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Masterpiece Theatre, presented on PBS by WGBH, Boston
Internet Movie Database lists seven different versions of Great
Expectations including this new interpretation made by the BBC and broadcast in the
U.S. by Masterpiece Theatre on PBS. The 1860 Dickens novel retains its fascination
generation after generation, and, it seems, each generation is intent upon interpreting
this huge work anew.
The difficulties for a contemporary filmmaker
start with the sheer size of the thing. The book is long, stretches over some thirty or
more years, and is populated with a large cast of characters, all intricately woven into
complex, carefully structured permutations and combinations of relationships. Here, the
screenwriter and filmmaker's task is to whittle away mercilessly in order to convey the
brilliance of Dickens' parable as a cogent story without getting bogged down in the less
essential twists and turns of the plot and the subsidiary characters. At the same time,
care must be taken not to cut so much as to lose the splendid complexity of the work.
A second problem is the sometimes saccharine
sentimentality which is in evidence in the novel. Dickens was writing for a broad public
and to the popular taste of his time. Today's tastes run to a drier, cooler approach.
Tony Marchant's adaptation for this television
production, along with the direction by Julian Jarrold, succeed admirably on the latter
count, less so on the former. The more cloying aspects of the novel have been stripped
away and the focus here is on how the characters interact, with just about everyone
mistreating everyone else.
We meet the protagonist, Pip, as a boy, being
raised by his sister who is a self righteous shrew. Her meanness is balanced only in part
by the love her husband, the blacksmith Joe Gargery, bears for Pip, but Joe is as beaten
down by his wife as Pip is, and they suffer together.
The crucial role of Miss Havisham, played so
often in other productions as a totally dotty older woman, is brilliantly interpreted here
by Charlotte Rampling who manages to provide a subtle veneer of normality which brings
into sharp relief the underlying twisted madness of this ultimate abandoned bride.
Rampling runs away with every scene in which she appears. She, too, is cruel to Pip and
cruel to her ward, Estella, planting seeds of misery which blossom forth as the story
Pip, played as an adult by young heartthrob Ioan
Gruffudd (Wilde, Titanic), finds himself the recipient of an income from an
anonymous benefactor, whom he assumes to be Havisham. He heads to London, in his great
expectations leaving two broken hearts behind him, neither of them icy Estella, the object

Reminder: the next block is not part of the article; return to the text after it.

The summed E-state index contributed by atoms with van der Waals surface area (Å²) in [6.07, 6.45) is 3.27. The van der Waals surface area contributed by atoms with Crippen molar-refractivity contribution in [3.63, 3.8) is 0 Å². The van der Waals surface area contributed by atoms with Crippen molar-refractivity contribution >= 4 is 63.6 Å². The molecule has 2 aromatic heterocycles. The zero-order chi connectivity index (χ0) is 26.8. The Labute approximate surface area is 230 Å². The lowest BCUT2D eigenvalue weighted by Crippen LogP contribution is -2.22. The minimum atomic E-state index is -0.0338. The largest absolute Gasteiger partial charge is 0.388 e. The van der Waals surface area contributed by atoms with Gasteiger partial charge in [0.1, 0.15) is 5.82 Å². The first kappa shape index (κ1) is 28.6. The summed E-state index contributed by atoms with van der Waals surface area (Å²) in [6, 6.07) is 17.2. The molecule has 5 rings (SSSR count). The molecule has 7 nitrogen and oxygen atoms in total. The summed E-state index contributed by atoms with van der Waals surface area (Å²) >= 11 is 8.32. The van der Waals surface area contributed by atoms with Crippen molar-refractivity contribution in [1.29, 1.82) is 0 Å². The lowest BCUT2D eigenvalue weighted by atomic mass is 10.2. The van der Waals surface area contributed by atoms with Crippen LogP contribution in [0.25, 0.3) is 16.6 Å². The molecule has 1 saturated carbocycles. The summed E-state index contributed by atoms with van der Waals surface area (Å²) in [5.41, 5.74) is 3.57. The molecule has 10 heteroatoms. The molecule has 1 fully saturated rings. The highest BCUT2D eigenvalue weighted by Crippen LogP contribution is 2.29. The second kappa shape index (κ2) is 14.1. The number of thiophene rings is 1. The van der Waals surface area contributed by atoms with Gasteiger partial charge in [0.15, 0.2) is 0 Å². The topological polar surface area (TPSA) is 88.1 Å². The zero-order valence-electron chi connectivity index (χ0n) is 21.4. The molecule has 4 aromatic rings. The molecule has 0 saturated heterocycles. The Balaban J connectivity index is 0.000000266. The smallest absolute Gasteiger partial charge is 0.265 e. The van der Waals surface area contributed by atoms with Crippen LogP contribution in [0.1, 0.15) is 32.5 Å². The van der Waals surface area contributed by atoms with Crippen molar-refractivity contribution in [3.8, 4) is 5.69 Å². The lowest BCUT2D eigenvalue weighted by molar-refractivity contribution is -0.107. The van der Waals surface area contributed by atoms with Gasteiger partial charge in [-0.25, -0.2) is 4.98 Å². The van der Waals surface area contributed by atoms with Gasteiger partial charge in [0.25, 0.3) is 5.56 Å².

of his affections. Pip is ambitious and his great expectations are not only for an
inheritance but for the life of a gentleman and the hand of Estella.
We meet a large cast of characters in London
including Jagger, the lawyer from hell, who plays intermediary between Pip and the unknown
benefactor and sees the world as made up of two sorts: "beaters and cringers."
His clerk, Wemmick, is eccentric even for Dickens. Magwitch, the convict, is played with
depth and understanding by Bernard Hill. His performance is key to making Pip's growth of
character believable. For Pip's great expectations are dashed, one after another, and he
must learn from his misfortunes the values of kindness and selflessness. That is the
arching line of the story, even as the complications compound and the ironies are hammered
Visually, this is a stunningly beautiful
production, using saturated color in dark hues. Repeatedly, images in bright red sing out
against the prevailing somber palette: a courtyard carpeted with vermilion leaves, the
blood of slaughtered livestock running in the streets of a London market, Estella's
crimson gown, the brightly painted wheels of a carriage, the red paddle wheels of the
steamboat in a climactic scene. David Odd (now there's a Dickensian name!), the
cinematographer, lavishes the screen with frames that seem a sequential series of master
The first hour and a half segment of this three hour production is
faultless; the choices of what to include and what to excise work well to allow
development of character without bogging down in intricacies of plot. The second half,
alas, seems rushed, as the overwhelming amount of exposition required to knit together the
strands of the story result in a feeling of telescoped action.
Nonetheless, this is television of first quality, with fine
performances that bring Dickens' world to life again for another generation.
- Arthur Lazere